EPA finished off a week of challenging relations with the agriculture community by announcing its long-delayed renewable fuel standards for 2014 through 2016.
It adds up to 15.93 billion gallons of renewable fuel for 2014, 16.3 billion gallons in 2015, and 17.40 billion gallons in 2016, according to the EPA’s “ambitious, yet responsible growth” plan for the biofuel industry.
“This proposal marks an important step forward in making sure the renewable fuel standard program delivers on the Congressional intent to increase biofuel use, lower greenhouse gas emissions and improve energy security,” said Janet McCabe, the acting assistant administrator for EPA’s Office of Air, which released the figures Friday. “We believe these proposed volume requirements will provide a strong incentive for continued investment and growth in biofuels.”
The standards cover cellulosic biofuel, biomass-based diesel, advanced biofuel, and corn ethanol.
While the numbers do represent an increase in the amount of biofuel required in the past by the EPA, the proposed volumes are lower than Congress had targeted.
It was not what seemingly anyone wanted to hear.
"The anti-ethanol crowd, led by grocery chains and corn users, insists that every acre of corn used for ethanol keeps food and feed prices higher than they would be otherwise," noted Alan Brugler of Brugler Marketing and Management. "Ethanol and corn grower groups aren’t happy because there is surplus corn available both here and around the world, and the proposed targets are below what the actual law required. Lawsuits are expected."
“EPA has to be given some credit for attempting to get the RFS back on track by increasing the renewable volume obligations (RVOs) over time,” said Bob Dineen, president and CEO of the Renewable Fuels Association. “But the frustrating fact is the agency continues to misunderstand the clear intent of the statute — to drive innovation in both ethanol production and ethanol marketing. The agency has eviscerated the program’s ability to incentivize investments in infrastructure that would break through the blend wall and encourage the commercialization of new technologies. … Today’s announcement represents a step backward for the RFS.”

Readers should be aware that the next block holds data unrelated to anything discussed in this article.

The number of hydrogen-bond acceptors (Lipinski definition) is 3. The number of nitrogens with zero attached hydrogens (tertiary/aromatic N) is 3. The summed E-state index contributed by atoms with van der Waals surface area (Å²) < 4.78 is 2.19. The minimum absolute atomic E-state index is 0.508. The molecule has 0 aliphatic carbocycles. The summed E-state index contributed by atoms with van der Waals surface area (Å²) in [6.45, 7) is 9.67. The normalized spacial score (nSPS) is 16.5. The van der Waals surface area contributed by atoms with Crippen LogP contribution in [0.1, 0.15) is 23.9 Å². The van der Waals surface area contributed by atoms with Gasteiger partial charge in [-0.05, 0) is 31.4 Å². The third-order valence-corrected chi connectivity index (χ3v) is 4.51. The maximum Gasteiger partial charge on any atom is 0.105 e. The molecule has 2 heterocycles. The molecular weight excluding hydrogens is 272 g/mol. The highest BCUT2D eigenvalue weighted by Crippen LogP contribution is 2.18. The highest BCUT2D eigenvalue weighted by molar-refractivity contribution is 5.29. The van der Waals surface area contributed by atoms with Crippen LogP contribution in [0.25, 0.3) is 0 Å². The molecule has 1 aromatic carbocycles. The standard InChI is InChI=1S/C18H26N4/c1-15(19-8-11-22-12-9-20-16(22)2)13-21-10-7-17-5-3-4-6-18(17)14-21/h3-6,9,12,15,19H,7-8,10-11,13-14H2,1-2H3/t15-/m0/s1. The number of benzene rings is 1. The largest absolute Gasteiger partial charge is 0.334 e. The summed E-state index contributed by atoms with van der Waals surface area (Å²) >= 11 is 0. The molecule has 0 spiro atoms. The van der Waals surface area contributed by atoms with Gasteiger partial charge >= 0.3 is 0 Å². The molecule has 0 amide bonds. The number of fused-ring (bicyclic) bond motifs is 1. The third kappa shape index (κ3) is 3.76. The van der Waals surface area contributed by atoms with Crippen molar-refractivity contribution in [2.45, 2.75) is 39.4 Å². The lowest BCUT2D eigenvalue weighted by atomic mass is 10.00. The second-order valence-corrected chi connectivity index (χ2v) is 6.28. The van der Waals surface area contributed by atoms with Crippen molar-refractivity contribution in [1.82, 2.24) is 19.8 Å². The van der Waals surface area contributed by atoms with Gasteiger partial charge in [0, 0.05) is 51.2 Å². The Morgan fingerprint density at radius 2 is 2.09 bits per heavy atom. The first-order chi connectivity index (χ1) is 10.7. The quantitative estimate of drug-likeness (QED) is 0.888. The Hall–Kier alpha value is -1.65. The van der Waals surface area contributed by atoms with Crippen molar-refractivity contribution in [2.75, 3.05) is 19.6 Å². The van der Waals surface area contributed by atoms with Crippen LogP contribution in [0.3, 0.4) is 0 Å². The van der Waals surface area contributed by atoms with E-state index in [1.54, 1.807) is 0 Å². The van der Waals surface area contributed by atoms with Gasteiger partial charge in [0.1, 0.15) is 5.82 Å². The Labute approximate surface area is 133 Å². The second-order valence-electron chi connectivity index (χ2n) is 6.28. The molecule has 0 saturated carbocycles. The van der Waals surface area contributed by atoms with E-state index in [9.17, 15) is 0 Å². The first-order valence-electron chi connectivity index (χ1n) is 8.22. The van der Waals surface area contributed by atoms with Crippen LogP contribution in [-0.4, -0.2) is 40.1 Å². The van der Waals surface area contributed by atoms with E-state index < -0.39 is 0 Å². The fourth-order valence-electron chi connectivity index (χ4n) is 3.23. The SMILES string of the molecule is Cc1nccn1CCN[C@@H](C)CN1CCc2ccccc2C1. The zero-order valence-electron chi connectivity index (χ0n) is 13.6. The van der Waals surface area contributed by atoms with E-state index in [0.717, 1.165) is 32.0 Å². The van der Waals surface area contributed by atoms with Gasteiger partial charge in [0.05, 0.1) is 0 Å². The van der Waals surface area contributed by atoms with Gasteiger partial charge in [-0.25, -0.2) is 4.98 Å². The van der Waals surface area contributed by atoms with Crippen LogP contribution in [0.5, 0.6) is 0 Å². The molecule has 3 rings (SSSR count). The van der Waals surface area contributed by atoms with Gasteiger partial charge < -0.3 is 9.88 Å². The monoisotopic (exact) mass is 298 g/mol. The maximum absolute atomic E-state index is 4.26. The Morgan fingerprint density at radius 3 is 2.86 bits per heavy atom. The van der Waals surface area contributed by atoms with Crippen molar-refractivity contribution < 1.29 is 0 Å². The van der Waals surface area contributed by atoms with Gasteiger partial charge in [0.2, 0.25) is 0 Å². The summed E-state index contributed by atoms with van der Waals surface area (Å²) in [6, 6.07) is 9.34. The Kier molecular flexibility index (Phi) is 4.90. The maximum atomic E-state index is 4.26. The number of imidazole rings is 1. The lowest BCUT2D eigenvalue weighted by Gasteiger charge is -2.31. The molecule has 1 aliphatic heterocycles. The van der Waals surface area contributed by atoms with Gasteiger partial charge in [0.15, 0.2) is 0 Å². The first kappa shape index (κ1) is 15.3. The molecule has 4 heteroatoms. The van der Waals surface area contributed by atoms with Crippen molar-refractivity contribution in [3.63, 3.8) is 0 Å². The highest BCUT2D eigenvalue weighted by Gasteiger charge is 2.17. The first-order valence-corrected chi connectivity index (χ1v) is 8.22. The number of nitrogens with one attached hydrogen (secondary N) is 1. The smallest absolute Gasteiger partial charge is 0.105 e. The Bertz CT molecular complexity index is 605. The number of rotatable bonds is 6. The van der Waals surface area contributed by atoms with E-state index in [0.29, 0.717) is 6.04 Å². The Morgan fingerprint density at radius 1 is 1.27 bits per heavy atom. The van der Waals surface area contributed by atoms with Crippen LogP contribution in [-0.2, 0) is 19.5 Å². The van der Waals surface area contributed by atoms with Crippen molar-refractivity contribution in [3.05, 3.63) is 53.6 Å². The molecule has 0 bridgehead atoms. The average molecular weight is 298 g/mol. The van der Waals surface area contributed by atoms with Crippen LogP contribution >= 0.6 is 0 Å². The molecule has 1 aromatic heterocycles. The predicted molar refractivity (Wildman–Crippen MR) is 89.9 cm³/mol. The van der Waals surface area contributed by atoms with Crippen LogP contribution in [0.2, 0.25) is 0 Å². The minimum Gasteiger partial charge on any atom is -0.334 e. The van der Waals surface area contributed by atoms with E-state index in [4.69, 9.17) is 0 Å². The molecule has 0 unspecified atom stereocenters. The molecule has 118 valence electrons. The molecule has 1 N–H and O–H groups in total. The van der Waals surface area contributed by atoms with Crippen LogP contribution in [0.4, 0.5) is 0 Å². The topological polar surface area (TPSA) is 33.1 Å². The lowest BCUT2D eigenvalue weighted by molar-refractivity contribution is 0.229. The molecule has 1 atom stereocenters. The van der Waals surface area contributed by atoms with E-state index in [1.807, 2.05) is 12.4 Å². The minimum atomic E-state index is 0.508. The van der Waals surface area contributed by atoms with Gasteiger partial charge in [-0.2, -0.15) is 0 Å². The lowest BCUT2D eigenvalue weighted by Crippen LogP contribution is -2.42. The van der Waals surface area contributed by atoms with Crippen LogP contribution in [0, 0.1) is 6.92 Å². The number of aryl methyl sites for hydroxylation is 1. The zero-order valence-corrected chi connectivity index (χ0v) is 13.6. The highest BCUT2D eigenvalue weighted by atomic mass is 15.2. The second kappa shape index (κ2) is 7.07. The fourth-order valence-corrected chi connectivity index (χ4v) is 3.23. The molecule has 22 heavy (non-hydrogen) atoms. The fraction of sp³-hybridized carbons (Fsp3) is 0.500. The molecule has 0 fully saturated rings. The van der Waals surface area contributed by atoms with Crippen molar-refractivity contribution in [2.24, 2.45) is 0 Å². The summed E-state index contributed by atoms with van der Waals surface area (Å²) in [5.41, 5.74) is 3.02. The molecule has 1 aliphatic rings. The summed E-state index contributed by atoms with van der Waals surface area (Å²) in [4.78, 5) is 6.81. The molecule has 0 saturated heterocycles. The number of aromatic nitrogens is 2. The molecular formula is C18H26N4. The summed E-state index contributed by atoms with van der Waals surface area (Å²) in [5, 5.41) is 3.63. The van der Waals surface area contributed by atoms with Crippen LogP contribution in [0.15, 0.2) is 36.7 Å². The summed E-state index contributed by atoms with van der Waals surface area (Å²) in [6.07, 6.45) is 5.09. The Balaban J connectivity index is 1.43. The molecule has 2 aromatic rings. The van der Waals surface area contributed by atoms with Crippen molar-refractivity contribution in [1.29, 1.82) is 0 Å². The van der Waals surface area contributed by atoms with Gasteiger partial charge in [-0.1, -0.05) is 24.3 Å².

Biofuel producers agreed.
“Today’s proposal by the EPA puts the oil industry’s agenda ahead of farmers and rural America. While the EPA is correct in recognizing the intent of Congress to continue growth in biofuels, the targets announced today fall well short of rural America’s potential to produce low-cost, clean-burning ethanol,” said Jeff Lautt, CEO of POET, the South Dakota-based ethanol producer. “America’s farmers have answered the call laid out in the Renewable Fuel Standard to help wean our nation off of foreign oil. Agriculture has taken incredible strides in recent years, growing yields through efficient farming practices and technology improvements, and we have all reaped the benefits of that labor through greater availability of high-performance, domestically produced ethanol.”
Some members of Congress were also unhappy with the EPA’s proposal.
“Unfortunately, EPA’s announcement falls short of accomplishing the goals laid out in the Renewable Fuel Standard,” said U.S. Senator Debbie Stabenow (D-Michigan), ranking member of the Senate Agriculture Committee. “The advanced biofuels industry creates thousands of jobs in rural America, all while reducing pollution and reducing our dependency on foreign oil.”
Crop farmers and renewable energy producers got much better news from Agriculture Secretary Tom Vilsack, who made another big biofuels announcement on Friday: the USDA’s new $100 million Biofuels Infrastructure Partnership.
"USDA’s investments in renewable fuel infrastructure will help us meet future Renewable Fuel Standard targets and lay the ground work for more investments in advanced biofuels," Senator Stabenow said. "I applaud USDA for supporting producers of renewable energy by getting fuels to consumers at the pump."
The USDA's grants-based initiative is intended to help states develop the market for renewable fuel, particularly higher ethanol blends such as E15 and E85.
"American-made, clean energy sources support the environment, reduce our dependence on foreign oil, create jobs and sustain the economy in rural communities across the country. We are fortunate that our farmers are producing record amounts of feedstock for these fuels," Vilsack said. "However, a combination of factors, including lower commodity prices and reduced demand for feed as the poultry industry recovers from highly pathogenic avian influenza, are creating uncertainty for America's corn and soybean producers. With this partnership, USDA is helping to ensure the infrastructure is in place for consumers to access more renewable fuels, expand marketing opportunities for farmers, and grow America's rural economies."